Special Thanks:

From left to right: Bridget Algee-Hewitt, Cody Sam, Yang Li, Anand Bhaskar, and Katie Kanagawa

From left to right: Bridget Algee-Hewitt, Cody Sam, Yang Li, Anand Bhaskar, and Katie Kanagawa

The GSS15 organizing committee—including Bridget Algee-Hewitt, Anand Bhaskar, Katie Kanagawa, Yang Li, and Cody Sam—would like to take this opportunity to thank CEHG Directors Carlos Bustamante and Marc Feldman, Executive Committee members Hank Greely, Dmitri Petrov, Noah Rosenberg, and Chiara Sabatti, event volunteers Alex Adams, Maude David, and Chris Gignoux, event photographer Deneb Semprum, and everyone who attended this year’s symposium.

We hope you enjoyed attending as much as we enjoyed working behind-the-scenes. We hope to see you all again at GSS16! If you are interested in volunteering for future CEHG events, please contact us at stanfordcehg@stanford.edu.

Upcoming CEHG events:

Don’t miss our popular weekly Evolgenome seminar series, which will continue through Spring term, usually on Wednesdays at noon (location varies). Lunch is always provided. Details will follow, but here is a quick overview so you can mark your calendars!

April 29: Fernando Racimo (Nielsen/Slatkin Lab)
May 6: Pleuni Pennings (UCSF)
May 20: Kelly Harkin
June 3: Sandeep Ventakaram (Petrov Lab)
June 10: Emilia Huerta-Sanchez

How recombination and changing environments affect new mutations

Blog author: David Lawrie was a graduate student in Dmitri Petrov’s lab. He is now a postdoc at USC.

I recently sat down with Oana Carja, a graduate student with Marc Feldman, to discuss her paper published in the journal of Theoretical Population Biology entitled “Evolution with stochastic fitnesses: A role for recombination”. In it, the authors Oana Carja, Uri Liberman, and Marcus Feldman explore when a new mutation can invade an infinite, randomly mating population that experiences temporal fluctuations in selection.

The one locus case

This work builds off of previous research in the field on how the fluctuations in fitness over time (i.e., increased variance of fitness) affect the invasion dynamics of a mutation at a single locus. For a single locus, it has been shown that the geometric mean of the fitness of the allele over time determines the ability of an allele to invade a population. This effect is known as the geometric mean principle. Fluctuations in fitness increase the variance and therefore decrease the geometric mean fitness. The variance of the fitness of the allele over time thus greatly impacts the ability of that allele to invade a population.

What if there are two loci?

In investigating a two locus model, the researchers split the loci by their effect on the temporally-varying fitness: one locus only affects the mean, while the other controls the variance. The authors demonstrate through theory and simulation that:

1)    allowing for recombination between the two loci increases the threshold for the combined fitness of the two mutant alleles to invade the population beyond the geometric mean (see figure).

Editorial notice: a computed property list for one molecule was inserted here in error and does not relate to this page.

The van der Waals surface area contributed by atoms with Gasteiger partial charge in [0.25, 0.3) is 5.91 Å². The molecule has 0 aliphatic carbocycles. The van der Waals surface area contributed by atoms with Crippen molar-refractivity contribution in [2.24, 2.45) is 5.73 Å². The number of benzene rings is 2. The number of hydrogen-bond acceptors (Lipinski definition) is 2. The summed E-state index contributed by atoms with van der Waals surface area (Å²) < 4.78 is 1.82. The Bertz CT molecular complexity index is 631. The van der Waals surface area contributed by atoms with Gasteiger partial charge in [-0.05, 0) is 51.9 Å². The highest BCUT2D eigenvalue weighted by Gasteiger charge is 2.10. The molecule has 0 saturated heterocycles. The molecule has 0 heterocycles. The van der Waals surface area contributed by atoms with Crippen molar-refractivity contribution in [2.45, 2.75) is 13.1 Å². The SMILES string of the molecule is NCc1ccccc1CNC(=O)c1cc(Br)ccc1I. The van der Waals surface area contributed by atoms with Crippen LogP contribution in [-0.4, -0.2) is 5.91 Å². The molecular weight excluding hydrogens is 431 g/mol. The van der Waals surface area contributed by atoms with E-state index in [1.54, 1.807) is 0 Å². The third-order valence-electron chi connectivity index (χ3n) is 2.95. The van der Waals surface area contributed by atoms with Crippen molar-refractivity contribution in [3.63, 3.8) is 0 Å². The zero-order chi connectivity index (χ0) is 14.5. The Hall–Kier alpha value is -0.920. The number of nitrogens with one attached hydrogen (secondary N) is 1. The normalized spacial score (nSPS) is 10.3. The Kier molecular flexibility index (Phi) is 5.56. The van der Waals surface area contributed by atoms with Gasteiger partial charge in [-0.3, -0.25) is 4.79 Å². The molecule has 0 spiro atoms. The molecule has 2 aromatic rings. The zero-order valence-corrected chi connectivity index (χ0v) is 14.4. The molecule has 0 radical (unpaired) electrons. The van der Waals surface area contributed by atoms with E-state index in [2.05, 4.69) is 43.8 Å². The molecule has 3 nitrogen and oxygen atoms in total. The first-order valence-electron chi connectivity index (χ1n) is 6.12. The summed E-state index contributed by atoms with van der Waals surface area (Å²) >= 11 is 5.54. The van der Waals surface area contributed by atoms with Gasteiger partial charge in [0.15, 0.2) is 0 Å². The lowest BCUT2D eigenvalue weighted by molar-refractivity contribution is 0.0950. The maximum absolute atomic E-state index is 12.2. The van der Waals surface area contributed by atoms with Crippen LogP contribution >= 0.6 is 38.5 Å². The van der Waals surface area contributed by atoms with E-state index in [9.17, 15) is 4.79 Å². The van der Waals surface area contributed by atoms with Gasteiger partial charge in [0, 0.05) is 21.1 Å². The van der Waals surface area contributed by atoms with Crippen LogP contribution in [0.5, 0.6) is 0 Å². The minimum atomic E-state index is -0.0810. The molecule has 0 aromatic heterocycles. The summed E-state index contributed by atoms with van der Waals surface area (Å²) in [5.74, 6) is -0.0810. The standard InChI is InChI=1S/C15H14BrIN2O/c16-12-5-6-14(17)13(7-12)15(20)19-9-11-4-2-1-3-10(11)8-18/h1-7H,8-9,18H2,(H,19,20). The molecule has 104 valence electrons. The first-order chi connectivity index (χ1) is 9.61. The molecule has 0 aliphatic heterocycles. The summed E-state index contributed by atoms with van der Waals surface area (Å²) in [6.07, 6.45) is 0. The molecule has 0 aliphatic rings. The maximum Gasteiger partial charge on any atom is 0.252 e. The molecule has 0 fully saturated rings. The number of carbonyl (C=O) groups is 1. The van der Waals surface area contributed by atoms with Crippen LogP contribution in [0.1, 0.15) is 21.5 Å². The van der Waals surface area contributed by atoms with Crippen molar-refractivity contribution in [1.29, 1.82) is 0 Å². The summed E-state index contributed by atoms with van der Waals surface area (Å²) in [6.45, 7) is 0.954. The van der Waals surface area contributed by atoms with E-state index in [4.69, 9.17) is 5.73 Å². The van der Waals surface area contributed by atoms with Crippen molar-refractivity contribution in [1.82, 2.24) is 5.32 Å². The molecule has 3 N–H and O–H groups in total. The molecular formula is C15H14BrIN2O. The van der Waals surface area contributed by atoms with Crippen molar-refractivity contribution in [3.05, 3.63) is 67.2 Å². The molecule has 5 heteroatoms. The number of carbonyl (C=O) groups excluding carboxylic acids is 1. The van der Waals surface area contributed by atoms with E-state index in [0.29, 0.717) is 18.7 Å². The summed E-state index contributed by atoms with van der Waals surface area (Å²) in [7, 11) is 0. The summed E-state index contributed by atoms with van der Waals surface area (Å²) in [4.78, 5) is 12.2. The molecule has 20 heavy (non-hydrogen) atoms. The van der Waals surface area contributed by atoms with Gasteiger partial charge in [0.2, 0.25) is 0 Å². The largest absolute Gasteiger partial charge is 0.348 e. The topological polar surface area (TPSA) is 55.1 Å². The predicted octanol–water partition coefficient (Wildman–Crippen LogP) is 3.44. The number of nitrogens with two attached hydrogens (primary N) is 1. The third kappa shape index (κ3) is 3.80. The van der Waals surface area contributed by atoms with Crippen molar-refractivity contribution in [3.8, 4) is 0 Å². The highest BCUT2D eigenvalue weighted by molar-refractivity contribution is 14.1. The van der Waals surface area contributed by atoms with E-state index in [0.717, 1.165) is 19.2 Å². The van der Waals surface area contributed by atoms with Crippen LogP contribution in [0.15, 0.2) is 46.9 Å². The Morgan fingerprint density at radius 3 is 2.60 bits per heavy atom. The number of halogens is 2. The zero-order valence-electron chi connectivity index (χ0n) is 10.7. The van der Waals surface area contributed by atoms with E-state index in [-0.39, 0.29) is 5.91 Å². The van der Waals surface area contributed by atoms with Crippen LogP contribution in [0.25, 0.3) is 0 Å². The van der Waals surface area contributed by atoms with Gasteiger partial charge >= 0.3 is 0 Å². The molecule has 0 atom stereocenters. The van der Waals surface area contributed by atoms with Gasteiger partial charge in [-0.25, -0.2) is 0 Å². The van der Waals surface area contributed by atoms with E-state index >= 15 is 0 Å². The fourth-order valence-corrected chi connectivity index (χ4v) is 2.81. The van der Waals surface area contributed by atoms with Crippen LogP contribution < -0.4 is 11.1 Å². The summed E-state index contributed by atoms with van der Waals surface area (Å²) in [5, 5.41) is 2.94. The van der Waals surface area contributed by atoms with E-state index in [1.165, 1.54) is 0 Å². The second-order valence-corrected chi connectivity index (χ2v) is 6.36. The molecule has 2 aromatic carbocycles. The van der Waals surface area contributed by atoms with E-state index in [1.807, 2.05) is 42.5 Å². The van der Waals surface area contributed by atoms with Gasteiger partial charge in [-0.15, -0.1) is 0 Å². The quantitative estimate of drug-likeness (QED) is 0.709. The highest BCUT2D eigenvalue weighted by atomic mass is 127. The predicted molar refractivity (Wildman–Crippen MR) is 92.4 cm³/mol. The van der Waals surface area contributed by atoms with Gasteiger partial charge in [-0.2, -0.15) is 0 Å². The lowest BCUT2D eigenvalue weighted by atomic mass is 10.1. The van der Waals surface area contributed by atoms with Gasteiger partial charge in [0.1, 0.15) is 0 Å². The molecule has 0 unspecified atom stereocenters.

2)    periodic oscillations in the fitness of the alleles over time lead to higher fitness thresholds for invasion over completely random fluctuations (see figure).

3)    edge case scenarios allow for the maintenance of polymorphisms in the population despite clear selective advantages of a subset of allelic combinations.

Temporally changing environments and recombination thus make it overall more difficult for new alleles to invade a population.

Invasibility thresholds as a function of recombination rate. Recombination makes it more difficult for new alleles to invade a population.

Invasibility thresholds as a function of recombination rate. If there is no recombination (the left-most edge of the figure), the geometric mean of the pair of new alleles needs to be higher than 0.5 to allow for invasion, because the resident alleles’ geometric mean fitness is set to 0.5. However, as recombination between the two loci increases, the geometric mean needed for invasion increases rapidly. If there is free recombination (r = 0.5) then  invasion can only happen if the new alleles’ geometric mean fitness is twice the resident alleles’ geometric mean fitness (light grey area). If the environment is changing periodically, it is even harder for new alleles to invade a population (dark grey area).

The evolution of models of evolution

This work is important for addressing the evolutionary dynamics of loci controlling phenotypic variance – in this case, controlling the ability of a phenotype to maintain its fitness even if the environment is variable. Most environments undergo significant temporal shifts from the simple changing of the seasons to larger scale weather changes such as El Niño and climate change, in which species must survive and thrive. For organisms in the wild, many alleles that confer a benefit in one environment will be deleterious when the environment and selective pressures change. There may be modifier-loci which buffer the fitness of those loci in the face of changing environments. Such modifier-loci have been recently found in GWAS studies and may be important for overall phenotypic variance. Thus modeling the patterns of evolution for multiple loci in temporarily varying environments is a key component to advancing our understanding of the patterns found in nature.

Future work

Epigenetic modifiers are a hot area of research and one potential biological mechanism to control phenotypic variance. The evolution of such epigenetic regulation is a particular research interest of Oana. Future work will continue to explore the evolutionary dynamics of epigenetic regulation and focus on applying the above results to finite populations.

Paper author: Oana Carja is a graduate student with Marc Feldman

Reference

Oana Carja, Uri Liberman, Marcus W. Feldman, Evolution with stochastic fitnesses: A role for recombination, Theoretical Population Biology, Volume 86, June 2013, Pages 29-42, ISSN 0040-5809.